Top positive review
14 people found this helpful
Interesting, diverse and well researched
on 11 December 2002
Money-laundering can often seem an esoteric, victimless crime .... sufficiently detached from the original actions to be fairly irrelevant. This author is a passionate believer the opposite is true and his book is very much a manifesto for world governments to wake up to the scale and effects of the problem.
The book is arranged as a series of very detailed descriptions of large scale criminal enterprises and the investigations and stings to bring them down.
It isn't really about money-laundering specifically, but about the crime and criminal enterprises that both rely on and support money-laundering activity. That makes some sense, as the author is keen to stress, money laundering is the life blood of most other crimes as well as a crime itself and to understand it properly we need really to understand where the money is coming from and the consequences of the criminals succeeding in their laundry.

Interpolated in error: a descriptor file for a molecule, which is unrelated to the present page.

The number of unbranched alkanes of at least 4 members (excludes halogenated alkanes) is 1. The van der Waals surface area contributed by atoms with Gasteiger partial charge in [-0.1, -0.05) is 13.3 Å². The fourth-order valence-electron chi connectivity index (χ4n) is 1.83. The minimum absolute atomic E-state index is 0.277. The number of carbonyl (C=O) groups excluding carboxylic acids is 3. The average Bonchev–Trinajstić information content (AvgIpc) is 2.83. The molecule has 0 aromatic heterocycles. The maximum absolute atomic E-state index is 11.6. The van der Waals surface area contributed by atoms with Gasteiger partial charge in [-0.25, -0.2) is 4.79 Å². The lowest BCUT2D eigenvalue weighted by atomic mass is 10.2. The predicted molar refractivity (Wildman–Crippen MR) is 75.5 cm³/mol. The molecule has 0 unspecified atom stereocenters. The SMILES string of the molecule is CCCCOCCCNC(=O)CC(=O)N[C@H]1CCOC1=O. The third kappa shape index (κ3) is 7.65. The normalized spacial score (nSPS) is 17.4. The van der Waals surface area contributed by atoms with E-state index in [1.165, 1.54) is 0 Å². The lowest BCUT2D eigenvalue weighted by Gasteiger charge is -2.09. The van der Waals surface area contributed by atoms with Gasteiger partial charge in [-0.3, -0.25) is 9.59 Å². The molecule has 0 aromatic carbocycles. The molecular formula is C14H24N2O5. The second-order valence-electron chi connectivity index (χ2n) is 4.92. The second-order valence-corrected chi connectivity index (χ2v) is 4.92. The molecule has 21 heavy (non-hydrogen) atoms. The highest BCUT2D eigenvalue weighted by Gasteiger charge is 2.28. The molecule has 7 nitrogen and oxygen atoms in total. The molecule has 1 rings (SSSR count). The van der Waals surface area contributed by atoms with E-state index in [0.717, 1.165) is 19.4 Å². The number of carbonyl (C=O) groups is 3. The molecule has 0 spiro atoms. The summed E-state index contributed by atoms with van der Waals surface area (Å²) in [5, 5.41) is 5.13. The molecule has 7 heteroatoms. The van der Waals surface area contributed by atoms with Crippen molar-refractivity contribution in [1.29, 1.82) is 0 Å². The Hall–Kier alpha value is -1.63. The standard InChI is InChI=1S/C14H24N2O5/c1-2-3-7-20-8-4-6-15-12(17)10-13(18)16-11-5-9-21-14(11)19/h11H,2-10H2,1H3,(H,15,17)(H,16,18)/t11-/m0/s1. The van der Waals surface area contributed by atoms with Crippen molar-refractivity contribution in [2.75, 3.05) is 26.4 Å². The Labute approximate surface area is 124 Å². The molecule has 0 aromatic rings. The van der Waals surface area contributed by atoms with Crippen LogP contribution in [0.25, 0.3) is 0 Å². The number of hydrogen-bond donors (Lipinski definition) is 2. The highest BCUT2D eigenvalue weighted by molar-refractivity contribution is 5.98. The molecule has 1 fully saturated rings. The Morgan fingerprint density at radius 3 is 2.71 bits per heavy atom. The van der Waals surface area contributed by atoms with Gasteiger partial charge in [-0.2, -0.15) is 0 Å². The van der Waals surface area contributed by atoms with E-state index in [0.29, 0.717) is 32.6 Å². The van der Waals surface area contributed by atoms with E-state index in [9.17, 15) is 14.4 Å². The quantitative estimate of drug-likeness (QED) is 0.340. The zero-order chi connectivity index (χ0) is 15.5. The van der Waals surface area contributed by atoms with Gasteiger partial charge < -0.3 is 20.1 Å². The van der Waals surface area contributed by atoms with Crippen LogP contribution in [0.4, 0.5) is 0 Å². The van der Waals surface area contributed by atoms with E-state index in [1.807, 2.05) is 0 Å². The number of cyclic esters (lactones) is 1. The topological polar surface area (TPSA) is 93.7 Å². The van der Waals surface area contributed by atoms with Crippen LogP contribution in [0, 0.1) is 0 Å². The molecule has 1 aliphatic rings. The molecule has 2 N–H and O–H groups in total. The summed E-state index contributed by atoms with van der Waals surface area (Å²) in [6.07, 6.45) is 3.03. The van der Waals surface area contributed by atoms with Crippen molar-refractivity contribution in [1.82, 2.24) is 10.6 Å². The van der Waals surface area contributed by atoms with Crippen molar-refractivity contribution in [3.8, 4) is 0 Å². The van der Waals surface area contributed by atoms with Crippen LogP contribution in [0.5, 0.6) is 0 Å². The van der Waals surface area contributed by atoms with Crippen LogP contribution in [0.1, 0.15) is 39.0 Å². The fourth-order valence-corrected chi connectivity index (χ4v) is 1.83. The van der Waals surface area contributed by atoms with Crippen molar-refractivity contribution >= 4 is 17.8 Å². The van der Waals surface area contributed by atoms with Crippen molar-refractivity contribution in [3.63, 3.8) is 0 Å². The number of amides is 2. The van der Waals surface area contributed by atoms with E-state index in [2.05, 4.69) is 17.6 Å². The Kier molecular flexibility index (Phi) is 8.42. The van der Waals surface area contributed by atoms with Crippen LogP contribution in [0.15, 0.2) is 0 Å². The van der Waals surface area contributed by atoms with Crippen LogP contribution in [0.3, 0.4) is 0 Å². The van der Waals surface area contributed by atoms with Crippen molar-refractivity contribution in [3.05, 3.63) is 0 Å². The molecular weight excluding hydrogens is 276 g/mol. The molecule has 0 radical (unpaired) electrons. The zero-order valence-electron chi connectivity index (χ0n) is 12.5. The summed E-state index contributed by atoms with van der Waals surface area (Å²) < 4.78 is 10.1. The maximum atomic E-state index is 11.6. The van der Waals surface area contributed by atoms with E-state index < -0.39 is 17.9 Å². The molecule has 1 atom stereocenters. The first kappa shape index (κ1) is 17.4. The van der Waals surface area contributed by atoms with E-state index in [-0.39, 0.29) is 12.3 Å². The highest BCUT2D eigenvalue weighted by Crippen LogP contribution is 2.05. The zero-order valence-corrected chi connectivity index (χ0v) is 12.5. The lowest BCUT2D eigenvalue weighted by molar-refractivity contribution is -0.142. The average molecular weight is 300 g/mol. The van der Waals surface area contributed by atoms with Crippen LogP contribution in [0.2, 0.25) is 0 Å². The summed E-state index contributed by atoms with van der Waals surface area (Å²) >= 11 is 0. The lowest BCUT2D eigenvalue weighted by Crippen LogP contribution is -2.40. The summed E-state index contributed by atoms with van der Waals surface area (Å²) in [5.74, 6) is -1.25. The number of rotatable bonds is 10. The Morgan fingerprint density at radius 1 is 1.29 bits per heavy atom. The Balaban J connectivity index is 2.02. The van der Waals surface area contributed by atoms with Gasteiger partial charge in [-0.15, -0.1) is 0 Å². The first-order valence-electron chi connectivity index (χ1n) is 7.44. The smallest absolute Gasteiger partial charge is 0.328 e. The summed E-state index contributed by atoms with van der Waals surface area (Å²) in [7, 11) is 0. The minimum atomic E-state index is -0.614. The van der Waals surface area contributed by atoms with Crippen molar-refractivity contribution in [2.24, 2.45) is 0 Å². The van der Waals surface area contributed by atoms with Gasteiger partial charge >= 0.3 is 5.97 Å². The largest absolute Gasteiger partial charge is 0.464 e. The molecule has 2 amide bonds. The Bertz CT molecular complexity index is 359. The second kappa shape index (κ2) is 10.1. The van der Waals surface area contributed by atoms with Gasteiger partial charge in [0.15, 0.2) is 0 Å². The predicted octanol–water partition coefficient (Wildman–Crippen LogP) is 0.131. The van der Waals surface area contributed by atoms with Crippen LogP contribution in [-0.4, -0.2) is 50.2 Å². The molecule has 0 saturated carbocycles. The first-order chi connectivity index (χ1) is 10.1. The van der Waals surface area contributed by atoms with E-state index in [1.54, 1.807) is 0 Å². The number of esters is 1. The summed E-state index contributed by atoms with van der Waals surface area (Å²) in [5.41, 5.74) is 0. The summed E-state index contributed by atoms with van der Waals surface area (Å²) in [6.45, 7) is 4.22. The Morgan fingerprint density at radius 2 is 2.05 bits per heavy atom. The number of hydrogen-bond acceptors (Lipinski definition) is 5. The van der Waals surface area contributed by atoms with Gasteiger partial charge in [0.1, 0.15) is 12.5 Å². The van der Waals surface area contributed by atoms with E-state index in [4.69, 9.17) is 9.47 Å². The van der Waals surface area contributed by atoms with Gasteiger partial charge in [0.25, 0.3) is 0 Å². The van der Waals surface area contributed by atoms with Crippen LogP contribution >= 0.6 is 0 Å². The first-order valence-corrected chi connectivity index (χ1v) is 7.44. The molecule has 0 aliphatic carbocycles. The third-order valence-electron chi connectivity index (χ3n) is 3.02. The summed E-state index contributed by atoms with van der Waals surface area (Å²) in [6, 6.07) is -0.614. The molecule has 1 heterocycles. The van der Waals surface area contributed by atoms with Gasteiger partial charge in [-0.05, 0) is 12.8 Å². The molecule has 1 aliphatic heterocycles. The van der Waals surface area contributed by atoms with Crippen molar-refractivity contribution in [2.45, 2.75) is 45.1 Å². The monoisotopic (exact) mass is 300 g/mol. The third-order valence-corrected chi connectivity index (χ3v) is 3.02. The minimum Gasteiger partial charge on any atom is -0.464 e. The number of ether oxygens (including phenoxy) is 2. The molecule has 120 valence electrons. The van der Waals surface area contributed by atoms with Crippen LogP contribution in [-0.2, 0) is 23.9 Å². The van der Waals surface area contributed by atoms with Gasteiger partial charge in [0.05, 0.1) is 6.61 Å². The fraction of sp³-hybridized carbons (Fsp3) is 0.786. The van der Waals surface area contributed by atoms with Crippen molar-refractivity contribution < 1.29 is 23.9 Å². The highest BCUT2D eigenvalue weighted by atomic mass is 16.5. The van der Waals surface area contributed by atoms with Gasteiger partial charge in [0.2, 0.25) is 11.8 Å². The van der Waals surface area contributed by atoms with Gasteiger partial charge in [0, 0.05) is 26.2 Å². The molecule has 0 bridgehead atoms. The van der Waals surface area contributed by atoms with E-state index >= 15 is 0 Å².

What the book doesn't do is give away much technical explanation of what money laundering is or how it is carried out. Just enough is provided to understand the nature of most of the operations detailed, and how they came to be exposed. More might have been interesting, but probably would have made the book a bit turgid.
What is given are wonderfully researched and engagingly written essays about some very well known operations (Brinx Matt, Central American drug cartels) and some remarkably interesting lesser known ones (Saddam Hussien disposing of his Kuwaiti spoils).